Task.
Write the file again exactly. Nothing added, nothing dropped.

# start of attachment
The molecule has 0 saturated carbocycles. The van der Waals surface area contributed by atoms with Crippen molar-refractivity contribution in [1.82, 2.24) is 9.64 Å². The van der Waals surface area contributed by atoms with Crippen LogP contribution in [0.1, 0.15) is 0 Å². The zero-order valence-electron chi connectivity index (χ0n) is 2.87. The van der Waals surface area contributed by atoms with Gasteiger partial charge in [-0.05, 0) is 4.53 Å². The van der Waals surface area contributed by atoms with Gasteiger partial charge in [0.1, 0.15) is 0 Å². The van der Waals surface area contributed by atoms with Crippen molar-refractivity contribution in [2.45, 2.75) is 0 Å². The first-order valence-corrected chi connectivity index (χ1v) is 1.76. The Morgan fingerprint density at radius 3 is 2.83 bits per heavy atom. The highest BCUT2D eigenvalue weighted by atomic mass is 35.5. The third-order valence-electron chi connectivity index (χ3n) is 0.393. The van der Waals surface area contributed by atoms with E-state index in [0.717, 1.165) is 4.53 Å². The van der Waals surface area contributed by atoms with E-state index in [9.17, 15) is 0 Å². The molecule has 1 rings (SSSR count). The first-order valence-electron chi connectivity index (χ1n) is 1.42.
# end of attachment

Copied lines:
The molecule has 0 saturated carbocycles. The van der Waals surface area contributed by atoms with Crippen molar-refractivity contribution in [1.82, 2.24) is 9.64 Å². The van der Waals surface area contributed by atoms with Crippen LogP contribution in [0.1, 0.15) is 0 Å². The zero-order valence-electron chi connectivity index (χ0n) is 2.87. The van der Waals surface area contributed by atoms with Gasteiger partial charge in [-0.05, 0) is 4.53 Å². The van der Waals surface area contributed by atoms with Gasteiger partial charge in [0.1, 0.15) is 0 Å². The van der Waals surface area contributed by atoms with Crippen molar-refractivity contribution in [2.45, 2.75) is 0 Å². The first-order valence-corrected chi connectivity index (χ1v) is 1.76. The Morgan fingerprint density at radius 3 is 2.83 bits per heavy atom. The highest BCUT2D eigenvalue weighted by atomic mass is 35.5. The third-order valence-electron chi connectivity index (χ3n) is 0.393. The van der Waals surface area contributed by atoms with E-state index in [0.717, 1.165) is 4.53 Å². The van der Waals surface area contributed by atoms with E-state index in [9.17, 15) is 0 Å². The molecule has 1 rings (SSSR count). The first-order valence-electron chi connectivity index (χ1n) is 1.42.